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In Cry Havoc, historian Joseph Maiolo shows, in rich and fascinating detail, how the deadly game of the arms race was played out in the decade prior to the outbreak of the Second World War. In this exhaustively researched account, he explores how nations reacted to the moves of their rivals, revealing the thinking of those making the key decisions—Hitler, Mussolini, Chamberlain, Stalin, Roosevelt—and the dilemmas of ...
In Cry Havoc, historian Joseph Maiolo shows, in rich and fascinating detail, how the deadly game of the arms race was played out in the decade prior to the outbreak of the Second World War. In this exhaustively researched account, he explores how nations reacted to the moves of their rivals, revealing the thinking of those making the key decisions—Hitler, Mussolini, Chamberlain, Stalin, Roosevelt—and the dilemmas of democratic leaders who seemed to be faced with a choice between defending their nations and preserving their democratic way of life.
An unparalleled account of an era of extreme political tension, Cry Havoc shows how the interwar arms race shaped the outcome of World War II before the shooting even began.
Odd Arne Westad, Professor of International History, London School of Economics, and author of The Global Cold War
“By placing arms races in central positions on the road to war, Maiolo has helped develop our understanding both of the international history of the 1930s and the cataclysm that followed. This is a hugely impressive book, full of material that will enlighten general readers and that historians will make use of for a generation to come.”
Professor Sir Lawrence Freedman
“Joe Maiolo has taken one of the most studied periods in international history and managed to find a completely new angle, not by denying the role of the national leaders but by stressing the remorseless logic of rearmament and military mobilization in shaping their choices.”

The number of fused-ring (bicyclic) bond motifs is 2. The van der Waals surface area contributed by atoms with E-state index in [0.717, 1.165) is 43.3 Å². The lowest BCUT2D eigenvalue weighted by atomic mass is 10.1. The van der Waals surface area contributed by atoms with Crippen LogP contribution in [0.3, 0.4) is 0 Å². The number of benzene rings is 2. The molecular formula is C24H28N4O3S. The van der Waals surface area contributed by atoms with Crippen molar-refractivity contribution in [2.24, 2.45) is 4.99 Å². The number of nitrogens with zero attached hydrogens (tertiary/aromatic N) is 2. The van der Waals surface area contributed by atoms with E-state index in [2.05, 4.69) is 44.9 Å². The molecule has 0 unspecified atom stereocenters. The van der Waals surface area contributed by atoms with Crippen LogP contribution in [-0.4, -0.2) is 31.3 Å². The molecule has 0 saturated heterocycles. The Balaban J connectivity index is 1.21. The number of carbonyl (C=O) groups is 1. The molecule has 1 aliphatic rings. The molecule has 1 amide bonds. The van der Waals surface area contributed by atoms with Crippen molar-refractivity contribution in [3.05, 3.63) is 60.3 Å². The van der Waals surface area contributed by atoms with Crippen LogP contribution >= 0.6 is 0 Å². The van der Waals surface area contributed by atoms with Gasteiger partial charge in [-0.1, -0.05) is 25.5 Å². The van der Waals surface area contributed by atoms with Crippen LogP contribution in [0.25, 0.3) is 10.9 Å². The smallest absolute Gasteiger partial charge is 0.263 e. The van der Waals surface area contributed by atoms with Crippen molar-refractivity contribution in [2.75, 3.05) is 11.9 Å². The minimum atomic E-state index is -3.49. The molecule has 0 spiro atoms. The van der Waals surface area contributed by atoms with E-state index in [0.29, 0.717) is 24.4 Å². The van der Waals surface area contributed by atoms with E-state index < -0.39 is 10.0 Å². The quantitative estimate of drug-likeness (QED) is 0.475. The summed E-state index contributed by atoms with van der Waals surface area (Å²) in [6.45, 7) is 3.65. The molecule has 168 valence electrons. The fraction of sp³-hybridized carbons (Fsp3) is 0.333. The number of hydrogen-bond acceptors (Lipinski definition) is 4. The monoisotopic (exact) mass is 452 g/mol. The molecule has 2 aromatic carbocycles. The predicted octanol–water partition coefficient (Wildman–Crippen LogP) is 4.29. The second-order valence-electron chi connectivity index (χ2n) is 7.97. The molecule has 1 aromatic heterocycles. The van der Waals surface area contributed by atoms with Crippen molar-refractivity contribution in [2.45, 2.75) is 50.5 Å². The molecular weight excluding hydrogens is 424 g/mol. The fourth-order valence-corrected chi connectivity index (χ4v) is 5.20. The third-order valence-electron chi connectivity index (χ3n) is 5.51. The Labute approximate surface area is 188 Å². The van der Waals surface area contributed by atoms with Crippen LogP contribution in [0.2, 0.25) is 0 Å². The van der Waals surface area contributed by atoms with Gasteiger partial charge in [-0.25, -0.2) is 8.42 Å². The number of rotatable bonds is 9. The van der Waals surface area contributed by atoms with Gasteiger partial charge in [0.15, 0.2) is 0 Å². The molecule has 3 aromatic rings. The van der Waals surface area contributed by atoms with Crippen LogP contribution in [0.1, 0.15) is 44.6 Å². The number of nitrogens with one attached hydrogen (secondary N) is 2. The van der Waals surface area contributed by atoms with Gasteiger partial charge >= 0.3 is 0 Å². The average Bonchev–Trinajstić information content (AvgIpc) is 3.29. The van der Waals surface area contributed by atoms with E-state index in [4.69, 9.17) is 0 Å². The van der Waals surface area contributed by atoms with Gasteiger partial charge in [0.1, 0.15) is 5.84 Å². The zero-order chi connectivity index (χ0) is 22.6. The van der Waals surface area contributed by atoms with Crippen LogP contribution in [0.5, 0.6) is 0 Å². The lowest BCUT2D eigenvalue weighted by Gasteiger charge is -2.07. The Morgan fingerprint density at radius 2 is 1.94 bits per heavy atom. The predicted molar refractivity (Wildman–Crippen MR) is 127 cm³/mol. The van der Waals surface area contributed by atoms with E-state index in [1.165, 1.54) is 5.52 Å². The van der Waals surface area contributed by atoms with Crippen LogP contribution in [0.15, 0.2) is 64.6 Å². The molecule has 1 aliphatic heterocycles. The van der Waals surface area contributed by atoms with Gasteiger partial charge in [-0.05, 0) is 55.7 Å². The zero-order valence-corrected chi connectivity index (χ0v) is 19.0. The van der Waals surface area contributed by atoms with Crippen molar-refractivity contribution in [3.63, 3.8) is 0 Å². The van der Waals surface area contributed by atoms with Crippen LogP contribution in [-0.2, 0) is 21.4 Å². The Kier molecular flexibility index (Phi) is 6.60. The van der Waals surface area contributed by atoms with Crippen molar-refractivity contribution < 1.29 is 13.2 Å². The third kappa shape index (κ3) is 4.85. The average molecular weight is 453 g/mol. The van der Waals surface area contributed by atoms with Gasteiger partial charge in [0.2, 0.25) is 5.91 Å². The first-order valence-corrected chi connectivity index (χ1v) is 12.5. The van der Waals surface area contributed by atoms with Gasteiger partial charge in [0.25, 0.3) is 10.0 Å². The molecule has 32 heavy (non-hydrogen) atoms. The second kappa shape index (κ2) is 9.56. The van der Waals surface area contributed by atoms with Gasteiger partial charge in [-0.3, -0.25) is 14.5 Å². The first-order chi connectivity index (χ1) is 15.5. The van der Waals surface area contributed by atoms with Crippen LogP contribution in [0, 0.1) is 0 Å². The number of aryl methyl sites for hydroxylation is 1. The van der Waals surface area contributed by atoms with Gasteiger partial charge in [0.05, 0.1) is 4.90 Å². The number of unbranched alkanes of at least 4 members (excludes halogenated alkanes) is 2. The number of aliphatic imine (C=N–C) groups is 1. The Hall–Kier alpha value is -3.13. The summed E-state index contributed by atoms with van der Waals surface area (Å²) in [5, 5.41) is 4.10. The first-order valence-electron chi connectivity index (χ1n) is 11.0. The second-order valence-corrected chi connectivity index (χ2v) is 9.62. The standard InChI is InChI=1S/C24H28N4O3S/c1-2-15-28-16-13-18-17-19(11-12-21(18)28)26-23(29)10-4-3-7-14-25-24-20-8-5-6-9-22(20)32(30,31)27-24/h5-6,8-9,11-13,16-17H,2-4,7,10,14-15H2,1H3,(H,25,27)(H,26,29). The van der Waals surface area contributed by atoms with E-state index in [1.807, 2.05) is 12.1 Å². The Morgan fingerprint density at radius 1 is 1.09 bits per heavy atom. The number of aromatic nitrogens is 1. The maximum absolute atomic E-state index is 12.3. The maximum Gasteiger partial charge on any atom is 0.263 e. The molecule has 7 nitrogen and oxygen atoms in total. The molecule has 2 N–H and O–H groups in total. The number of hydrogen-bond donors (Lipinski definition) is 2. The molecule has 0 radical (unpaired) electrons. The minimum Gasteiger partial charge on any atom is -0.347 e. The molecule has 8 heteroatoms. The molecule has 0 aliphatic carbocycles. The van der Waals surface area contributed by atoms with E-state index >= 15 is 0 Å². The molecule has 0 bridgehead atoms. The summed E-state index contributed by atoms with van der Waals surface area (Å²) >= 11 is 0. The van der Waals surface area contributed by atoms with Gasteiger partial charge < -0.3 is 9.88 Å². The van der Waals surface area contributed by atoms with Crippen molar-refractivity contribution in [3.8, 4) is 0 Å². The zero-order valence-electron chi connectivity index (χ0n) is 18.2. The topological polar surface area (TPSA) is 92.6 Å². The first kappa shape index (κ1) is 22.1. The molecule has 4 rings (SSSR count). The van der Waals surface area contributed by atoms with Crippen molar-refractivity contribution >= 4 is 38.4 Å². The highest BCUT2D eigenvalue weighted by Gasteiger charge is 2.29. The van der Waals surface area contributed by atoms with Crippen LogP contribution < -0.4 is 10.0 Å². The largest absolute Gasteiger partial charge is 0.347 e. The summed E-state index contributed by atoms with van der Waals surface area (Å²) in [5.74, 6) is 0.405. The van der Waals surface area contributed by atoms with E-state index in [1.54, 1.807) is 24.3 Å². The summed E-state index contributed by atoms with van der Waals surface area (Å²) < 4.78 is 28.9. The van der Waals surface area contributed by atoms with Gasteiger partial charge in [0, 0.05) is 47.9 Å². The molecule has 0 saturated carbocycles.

“Maiolo makes a strong case that by 1939 the Axis’s enemies had taken a sufficient lead that Italy, Japan, and Germany sought to create windows of opportunity using what they had. The result was a global, total war—and continuation of the arms race in thermonuclear, superpower contexts that continued until the U.S.S.R.’s implosion.”
“A compelling read….While this is an academically informed book, Maiolo’s skill rests in his ability to distil complex, and at times technical subjects, into very readable prose….The book is important because it provides a thorough examination of a neglected aspect of the cause of the Second World War.”
“Provocative examination of modern history, showing that World War II was all but inevitable given the military-industrial-political complex of the day. . . . A fruitful, timely work in an era of ever-increasing military spending.”
The Rusi Journal
“Joe Maiolo’s beautifully written book about the arms race is a… narrative awash with trenchant insights and profound observations. This superb, multilateral analysis of the interplay between key leaders of the different states is based on an exhaustive use of sources from Britain, the US, France, Italy, Germany, the USSR and Japan – and Joe Maiolo reads all these languages, except for Russian. The language flows so smoothly and the words are so judiciously chosen that this is a riveting read…”
Richard Bosworth,Times Higher Education Supplement
“As I am an old (critical) fan of A.J.P. Taylor's The Origins of the Second World War, it is great to read a replacement volume, written by Maiolo in the same trenchant manner, with the same refusal to endorse cliched interpretations and with more determination to ensure accuracy than its predecessor.”
The Michigan War Studies Review
“[Cry Havoc] reminds us of the benefits of careful integration of international history with the study of domestic pressures and threat perceptions; it incisively explores the role and direction of state power in the history of the violent twentieth century. . . . The resulting narrative and analysis are wonderfully lucid and comprehensive. . . . It will force students of the interwar period and of World War II to rethink old assumptions about appeasement and to consider the interactions of the great powers from economic, diplomatic, political, and military angles. This truly international history will richly reward not only scholars but any reader interested in the Second World War or the genesis of the military-industrial-political complex.”